Airlines have steadfastly resisted abandoning their business model, and they''re still drowning in a pool of red ink, said Bob Harrell, a travel consultant in New York. Finally, he said, they have concluded that doing nothing is no longer an option.
Even an unexpectedly fast economic rebound, and the new corporate spending it would bring, are unlikely to restore the industry''s old profits. With the rise of the Internet, vacationers and road warriors are on a nearly equal technological footing with the industry itself, and passengers can save hundreds of dollars merely by making minor changes in their travel plans.
These pressures will force United — which is expected to file for bankruptcy protection as early as this weekend — and other big airlines to look for cost savings above all else, executives and analysts say. As if that were not hard enough, the big airlines will need to reduce expenses even as they are cutting last-minute fares — as some have begun to do in recent weeks — to win back business travelers from discount carriers.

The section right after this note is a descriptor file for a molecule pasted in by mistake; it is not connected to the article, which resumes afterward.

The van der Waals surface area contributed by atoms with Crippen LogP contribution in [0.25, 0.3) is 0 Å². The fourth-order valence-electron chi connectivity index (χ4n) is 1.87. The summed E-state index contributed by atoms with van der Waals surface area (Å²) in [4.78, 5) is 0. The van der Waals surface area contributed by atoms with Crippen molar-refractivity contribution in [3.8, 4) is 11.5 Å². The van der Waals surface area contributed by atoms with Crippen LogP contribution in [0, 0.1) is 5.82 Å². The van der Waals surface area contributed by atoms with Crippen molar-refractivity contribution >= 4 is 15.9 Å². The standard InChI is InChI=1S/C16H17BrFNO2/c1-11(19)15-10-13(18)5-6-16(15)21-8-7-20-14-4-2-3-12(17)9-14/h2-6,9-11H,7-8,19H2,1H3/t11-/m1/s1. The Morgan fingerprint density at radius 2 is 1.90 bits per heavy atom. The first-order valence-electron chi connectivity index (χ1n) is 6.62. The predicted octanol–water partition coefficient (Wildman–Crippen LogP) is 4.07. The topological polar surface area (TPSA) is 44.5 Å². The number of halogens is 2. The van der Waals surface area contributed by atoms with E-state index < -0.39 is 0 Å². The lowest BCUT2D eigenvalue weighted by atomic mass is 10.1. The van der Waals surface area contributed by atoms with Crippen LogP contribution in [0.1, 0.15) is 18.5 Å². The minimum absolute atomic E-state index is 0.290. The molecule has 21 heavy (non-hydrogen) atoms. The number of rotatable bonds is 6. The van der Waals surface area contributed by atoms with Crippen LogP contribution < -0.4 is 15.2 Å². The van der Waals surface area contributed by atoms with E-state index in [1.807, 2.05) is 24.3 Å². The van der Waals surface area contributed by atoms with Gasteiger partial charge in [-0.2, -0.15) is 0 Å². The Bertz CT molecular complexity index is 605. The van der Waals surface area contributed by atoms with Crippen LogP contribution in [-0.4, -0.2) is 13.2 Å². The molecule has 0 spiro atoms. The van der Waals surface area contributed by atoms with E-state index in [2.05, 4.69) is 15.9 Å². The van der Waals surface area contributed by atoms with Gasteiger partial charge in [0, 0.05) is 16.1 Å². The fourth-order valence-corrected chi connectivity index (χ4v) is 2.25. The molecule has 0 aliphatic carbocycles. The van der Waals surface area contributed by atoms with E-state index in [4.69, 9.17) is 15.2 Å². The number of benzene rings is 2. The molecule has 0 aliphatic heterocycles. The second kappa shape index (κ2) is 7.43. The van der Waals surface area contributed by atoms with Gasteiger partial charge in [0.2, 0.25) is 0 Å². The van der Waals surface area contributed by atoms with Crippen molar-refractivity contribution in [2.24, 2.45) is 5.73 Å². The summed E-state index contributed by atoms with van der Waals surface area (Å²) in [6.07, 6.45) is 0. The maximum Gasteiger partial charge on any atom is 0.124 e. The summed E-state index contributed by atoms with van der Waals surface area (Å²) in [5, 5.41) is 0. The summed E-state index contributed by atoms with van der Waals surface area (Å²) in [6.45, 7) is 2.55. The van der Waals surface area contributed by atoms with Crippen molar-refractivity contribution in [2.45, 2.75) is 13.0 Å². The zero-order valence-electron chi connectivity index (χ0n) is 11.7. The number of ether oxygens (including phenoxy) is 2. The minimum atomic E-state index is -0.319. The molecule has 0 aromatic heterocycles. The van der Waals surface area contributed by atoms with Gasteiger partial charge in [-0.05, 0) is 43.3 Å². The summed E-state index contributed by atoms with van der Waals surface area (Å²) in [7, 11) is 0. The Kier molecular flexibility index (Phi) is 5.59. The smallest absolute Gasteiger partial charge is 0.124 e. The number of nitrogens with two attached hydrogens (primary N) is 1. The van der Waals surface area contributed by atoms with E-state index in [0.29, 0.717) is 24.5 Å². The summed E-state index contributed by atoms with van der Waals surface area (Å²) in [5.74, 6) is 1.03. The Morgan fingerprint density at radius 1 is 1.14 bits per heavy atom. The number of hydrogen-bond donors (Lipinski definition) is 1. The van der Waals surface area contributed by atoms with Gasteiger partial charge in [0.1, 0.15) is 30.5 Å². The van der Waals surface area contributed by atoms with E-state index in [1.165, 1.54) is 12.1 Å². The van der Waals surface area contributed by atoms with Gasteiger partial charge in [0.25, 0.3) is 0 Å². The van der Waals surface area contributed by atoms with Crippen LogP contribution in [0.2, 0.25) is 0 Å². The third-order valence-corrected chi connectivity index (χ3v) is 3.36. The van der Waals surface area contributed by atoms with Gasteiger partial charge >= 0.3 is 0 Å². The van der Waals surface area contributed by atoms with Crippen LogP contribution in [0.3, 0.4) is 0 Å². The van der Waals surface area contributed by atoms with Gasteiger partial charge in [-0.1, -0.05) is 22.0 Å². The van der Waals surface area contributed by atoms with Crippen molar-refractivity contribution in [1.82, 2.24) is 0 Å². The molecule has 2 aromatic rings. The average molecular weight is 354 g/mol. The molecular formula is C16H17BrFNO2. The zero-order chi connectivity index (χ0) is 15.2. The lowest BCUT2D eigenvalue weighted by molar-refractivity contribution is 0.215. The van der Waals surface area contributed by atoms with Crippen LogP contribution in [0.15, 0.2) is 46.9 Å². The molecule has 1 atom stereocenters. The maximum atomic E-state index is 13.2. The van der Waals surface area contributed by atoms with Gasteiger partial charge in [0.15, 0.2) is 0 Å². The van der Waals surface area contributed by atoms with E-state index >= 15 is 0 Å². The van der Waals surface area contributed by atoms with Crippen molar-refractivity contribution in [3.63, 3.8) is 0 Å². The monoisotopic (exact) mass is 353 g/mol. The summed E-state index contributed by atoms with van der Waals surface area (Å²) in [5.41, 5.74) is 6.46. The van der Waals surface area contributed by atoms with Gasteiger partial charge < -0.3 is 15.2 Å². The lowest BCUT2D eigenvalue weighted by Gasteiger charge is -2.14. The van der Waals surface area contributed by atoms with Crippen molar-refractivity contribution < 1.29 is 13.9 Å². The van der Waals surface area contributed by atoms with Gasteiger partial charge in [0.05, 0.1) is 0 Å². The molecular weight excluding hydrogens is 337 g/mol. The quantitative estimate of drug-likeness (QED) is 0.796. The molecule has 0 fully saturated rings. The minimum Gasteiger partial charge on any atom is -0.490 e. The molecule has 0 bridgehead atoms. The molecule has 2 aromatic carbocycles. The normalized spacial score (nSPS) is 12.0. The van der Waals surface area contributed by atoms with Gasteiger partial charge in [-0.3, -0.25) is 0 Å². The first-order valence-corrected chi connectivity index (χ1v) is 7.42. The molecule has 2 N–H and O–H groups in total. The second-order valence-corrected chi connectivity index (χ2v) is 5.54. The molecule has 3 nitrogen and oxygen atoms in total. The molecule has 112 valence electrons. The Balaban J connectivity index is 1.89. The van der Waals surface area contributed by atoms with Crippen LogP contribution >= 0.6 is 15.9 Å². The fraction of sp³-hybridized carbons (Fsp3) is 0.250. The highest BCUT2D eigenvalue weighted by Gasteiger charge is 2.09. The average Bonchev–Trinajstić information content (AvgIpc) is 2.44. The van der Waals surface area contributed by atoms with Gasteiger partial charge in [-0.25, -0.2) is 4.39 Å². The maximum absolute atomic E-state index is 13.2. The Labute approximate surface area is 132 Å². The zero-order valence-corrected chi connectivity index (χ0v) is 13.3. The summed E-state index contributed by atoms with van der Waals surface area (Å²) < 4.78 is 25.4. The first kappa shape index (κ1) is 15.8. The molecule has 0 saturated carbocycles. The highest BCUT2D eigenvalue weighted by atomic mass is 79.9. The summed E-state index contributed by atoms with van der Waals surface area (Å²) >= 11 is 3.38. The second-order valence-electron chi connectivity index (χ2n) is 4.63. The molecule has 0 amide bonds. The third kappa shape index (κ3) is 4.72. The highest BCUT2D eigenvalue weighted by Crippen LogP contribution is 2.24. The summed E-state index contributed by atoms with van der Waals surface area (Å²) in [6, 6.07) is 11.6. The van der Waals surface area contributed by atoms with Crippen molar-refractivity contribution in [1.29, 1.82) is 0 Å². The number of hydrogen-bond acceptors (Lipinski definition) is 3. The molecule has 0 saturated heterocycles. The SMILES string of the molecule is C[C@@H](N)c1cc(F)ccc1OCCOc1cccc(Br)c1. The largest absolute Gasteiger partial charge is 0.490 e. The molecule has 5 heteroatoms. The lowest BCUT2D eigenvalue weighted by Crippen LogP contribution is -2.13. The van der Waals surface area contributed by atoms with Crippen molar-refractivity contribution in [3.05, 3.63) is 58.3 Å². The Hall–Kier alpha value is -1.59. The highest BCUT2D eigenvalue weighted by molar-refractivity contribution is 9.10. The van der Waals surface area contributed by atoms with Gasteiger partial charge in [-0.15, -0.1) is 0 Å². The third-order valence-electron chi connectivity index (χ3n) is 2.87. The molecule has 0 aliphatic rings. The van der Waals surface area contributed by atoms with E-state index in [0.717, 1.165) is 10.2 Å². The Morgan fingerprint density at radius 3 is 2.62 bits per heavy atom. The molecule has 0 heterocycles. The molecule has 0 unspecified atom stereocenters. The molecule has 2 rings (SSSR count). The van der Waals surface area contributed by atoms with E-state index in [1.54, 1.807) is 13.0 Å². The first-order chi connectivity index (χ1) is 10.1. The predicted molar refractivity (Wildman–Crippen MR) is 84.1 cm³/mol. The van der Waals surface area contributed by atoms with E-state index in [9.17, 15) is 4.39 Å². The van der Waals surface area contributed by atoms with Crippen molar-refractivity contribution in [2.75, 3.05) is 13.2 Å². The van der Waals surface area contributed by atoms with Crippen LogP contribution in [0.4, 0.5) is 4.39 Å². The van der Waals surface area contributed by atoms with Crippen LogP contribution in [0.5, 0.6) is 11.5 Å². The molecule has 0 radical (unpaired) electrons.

Without business travelers to foot the bill, the extensive networks of frequent flights that the airlines have built up over the last decade will probably shrink. More passengers may be left with a choice between the convenience of a nearby airport, say, and the savings made possible by bare-bones efficiency.
The public is not willing to support the levels of airline service that we''ve had in the past, said Alfred E. Kahn, an economist who oversaw much of the industry''s deregulation as a government official in the 1970''s. Airlines are going to have to shrink their operations in some way.